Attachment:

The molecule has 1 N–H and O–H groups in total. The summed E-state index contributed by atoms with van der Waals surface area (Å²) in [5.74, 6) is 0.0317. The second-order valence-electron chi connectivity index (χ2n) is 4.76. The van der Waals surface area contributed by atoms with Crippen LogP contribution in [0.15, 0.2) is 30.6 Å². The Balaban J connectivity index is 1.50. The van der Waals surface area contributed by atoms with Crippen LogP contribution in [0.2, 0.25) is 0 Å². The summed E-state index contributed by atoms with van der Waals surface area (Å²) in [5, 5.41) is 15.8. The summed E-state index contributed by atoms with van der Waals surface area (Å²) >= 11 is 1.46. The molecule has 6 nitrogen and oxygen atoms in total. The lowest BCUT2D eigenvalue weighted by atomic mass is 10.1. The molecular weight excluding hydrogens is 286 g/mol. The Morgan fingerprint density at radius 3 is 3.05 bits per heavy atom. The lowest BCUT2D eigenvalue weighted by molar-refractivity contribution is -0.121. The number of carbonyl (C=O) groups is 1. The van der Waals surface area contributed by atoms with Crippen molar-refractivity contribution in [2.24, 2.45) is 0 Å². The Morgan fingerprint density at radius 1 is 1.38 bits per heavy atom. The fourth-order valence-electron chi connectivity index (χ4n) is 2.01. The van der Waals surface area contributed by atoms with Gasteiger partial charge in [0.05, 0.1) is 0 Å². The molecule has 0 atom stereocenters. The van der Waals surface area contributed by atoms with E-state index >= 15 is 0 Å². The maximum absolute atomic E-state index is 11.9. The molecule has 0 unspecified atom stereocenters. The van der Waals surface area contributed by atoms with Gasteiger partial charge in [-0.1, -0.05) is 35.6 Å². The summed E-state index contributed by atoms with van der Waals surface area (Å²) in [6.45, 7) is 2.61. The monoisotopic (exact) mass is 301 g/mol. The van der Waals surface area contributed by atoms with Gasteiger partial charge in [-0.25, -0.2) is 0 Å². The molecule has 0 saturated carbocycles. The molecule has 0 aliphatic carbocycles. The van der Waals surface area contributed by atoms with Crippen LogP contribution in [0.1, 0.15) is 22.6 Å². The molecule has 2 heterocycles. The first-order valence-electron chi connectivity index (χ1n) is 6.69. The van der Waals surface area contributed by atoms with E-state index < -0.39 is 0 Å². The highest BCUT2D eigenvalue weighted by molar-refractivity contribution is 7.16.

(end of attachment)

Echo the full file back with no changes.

The molecule has 1 N–H and O–H groups in total. The summed E-state index contributed by atoms with van der Waals surface area (Å²) in [5.74, 6) is 0.0317. The second-order valence-electron chi connectivity index (χ2n) is 4.76. The van der Waals surface area contributed by atoms with Crippen LogP contribution in [0.15, 0.2) is 30.6 Å². The Balaban J connectivity index is 1.50. The van der Waals surface area contributed by atoms with Crippen LogP contribution in [0.2, 0.25) is 0 Å². The summed E-state index contributed by atoms with van der Waals surface area (Å²) in [5, 5.41) is 15.8. The summed E-state index contributed by atoms with van der Waals surface area (Å²) >= 11 is 1.46. The molecule has 6 nitrogen and oxygen atoms in total. The lowest BCUT2D eigenvalue weighted by atomic mass is 10.1. The molecular weight excluding hydrogens is 286 g/mol. The Morgan fingerprint density at radius 3 is 3.05 bits per heavy atom. The lowest BCUT2D eigenvalue weighted by molar-refractivity contribution is -0.121. The number of carbonyl (C=O) groups is 1. The van der Waals surface area contributed by atoms with Crippen molar-refractivity contribution in [2.24, 2.45) is 0 Å². The Morgan fingerprint density at radius 1 is 1.38 bits per heavy atom. The fourth-order valence-electron chi connectivity index (χ4n) is 2.01. The van der Waals surface area contributed by atoms with Gasteiger partial charge in [0.05, 0.1) is 0 Å². The molecule has 0 atom stereocenters. The van der Waals surface area contributed by atoms with E-state index >= 15 is 0 Å². The maximum absolute atomic E-state index is 11.9. The molecule has 0 unspecified atom stereocenters. The van der Waals surface area contributed by atoms with Gasteiger partial charge in [-0.1, -0.05) is 35.6 Å². The summed E-state index contributed by atoms with van der Waals surface area (Å²) in [6.45, 7) is 2.61. The monoisotopic (exact) mass is 301 g/mol. The van der Waals surface area contributed by atoms with Gasteiger partial charge in [-0.25, -0.2) is 0 Å². The molecule has 0 saturated carbocycles. The molecule has 0 aliphatic carbocycles. The van der Waals surface area contributed by atoms with Crippen LogP contribution in [0.1, 0.15) is 22.6 Å². The molecule has 2 heterocycles. The first-order valence-electron chi connectivity index (χ1n) is 6.69. The van der Waals surface area contributed by atoms with E-state index < -0.39 is 0 Å². The highest BCUT2D eigenvalue weighted by molar-refractivity contribution is 7.16.